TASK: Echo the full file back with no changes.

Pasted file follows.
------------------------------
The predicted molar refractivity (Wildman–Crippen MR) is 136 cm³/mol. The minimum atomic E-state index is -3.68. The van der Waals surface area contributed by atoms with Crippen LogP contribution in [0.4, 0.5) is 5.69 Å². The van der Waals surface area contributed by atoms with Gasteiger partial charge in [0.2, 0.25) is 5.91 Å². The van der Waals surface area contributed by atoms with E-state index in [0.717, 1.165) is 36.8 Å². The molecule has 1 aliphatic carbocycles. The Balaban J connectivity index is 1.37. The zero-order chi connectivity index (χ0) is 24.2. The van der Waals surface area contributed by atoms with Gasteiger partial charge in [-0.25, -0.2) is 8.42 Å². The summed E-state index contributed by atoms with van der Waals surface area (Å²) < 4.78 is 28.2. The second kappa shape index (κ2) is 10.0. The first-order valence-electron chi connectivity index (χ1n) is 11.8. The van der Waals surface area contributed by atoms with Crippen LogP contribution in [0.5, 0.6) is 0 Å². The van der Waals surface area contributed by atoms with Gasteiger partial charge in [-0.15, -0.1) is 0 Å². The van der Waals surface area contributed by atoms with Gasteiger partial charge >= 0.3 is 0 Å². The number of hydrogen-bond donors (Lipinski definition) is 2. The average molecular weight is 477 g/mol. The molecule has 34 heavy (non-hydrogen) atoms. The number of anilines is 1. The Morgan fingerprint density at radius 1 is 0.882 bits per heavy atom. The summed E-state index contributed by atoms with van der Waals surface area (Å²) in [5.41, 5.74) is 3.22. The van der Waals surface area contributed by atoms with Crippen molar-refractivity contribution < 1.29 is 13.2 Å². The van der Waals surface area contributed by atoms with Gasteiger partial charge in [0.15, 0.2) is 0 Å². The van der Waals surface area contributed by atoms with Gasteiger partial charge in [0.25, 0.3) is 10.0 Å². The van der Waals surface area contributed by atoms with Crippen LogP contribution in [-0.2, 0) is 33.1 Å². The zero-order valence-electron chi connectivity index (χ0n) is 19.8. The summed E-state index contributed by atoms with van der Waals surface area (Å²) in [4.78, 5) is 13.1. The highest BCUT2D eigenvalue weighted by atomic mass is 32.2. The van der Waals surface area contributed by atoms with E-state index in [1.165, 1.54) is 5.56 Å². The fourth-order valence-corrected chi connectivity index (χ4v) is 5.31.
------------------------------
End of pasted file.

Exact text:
The predicted molar refractivity (Wildman–Crippen MR) is 136 cm³/mol. The minimum atomic E-state index is -3.68. The van der Waals surface area contributed by atoms with Crippen LogP contribution in [0.4, 0.5) is 5.69 Å². The van der Waals surface area contributed by atoms with Gasteiger partial charge in [0.2, 0.25) is 5.91 Å². The van der Waals surface area contributed by atoms with E-state index in [0.717, 1.165) is 36.8 Å². The molecule has 1 aliphatic carbocycles. The Balaban J connectivity index is 1.37. The zero-order chi connectivity index (χ0) is 24.2. The van der Waals surface area contributed by atoms with Gasteiger partial charge in [-0.25, -0.2) is 8.42 Å². The summed E-state index contributed by atoms with van der Waals surface area (Å²) < 4.78 is 28.2. The second kappa shape index (κ2) is 10.0. The first-order valence-electron chi connectivity index (χ1n) is 11.8. The van der Waals surface area contributed by atoms with Crippen LogP contribution in [0.5, 0.6) is 0 Å². The van der Waals surface area contributed by atoms with Gasteiger partial charge in [-0.15, -0.1) is 0 Å². The van der Waals surface area contributed by atoms with Gasteiger partial charge >= 0.3 is 0 Å². The number of hydrogen-bond donors (Lipinski definition) is 2. The average molecular weight is 477 g/mol. The molecule has 34 heavy (non-hydrogen) atoms. The number of anilines is 1. The Morgan fingerprint density at radius 1 is 0.882 bits per heavy atom. The summed E-state index contributed by atoms with van der Waals surface area (Å²) in [5.41, 5.74) is 3.22. The van der Waals surface area contributed by atoms with Crippen molar-refractivity contribution < 1.29 is 13.2 Å². The van der Waals surface area contributed by atoms with Gasteiger partial charge in [0.15, 0.2) is 0 Å². The van der Waals surface area contributed by atoms with Gasteiger partial charge in [0.25, 0.3) is 10.0 Å². The van der Waals surface area contributed by atoms with Crippen LogP contribution in [-0.2, 0) is 33.1 Å². The zero-order valence-electron chi connectivity index (χ0n) is 19.8. The summed E-state index contributed by atoms with van der Waals surface area (Å²) in [4.78, 5) is 13.1. The highest BCUT2D eigenvalue weighted by atomic mass is 32.2. The van der Waals surface area contributed by atoms with E-state index in [1.165, 1.54) is 5.56 Å². The fourth-order valence-corrected chi connectivity index (χ4v) is 5.31.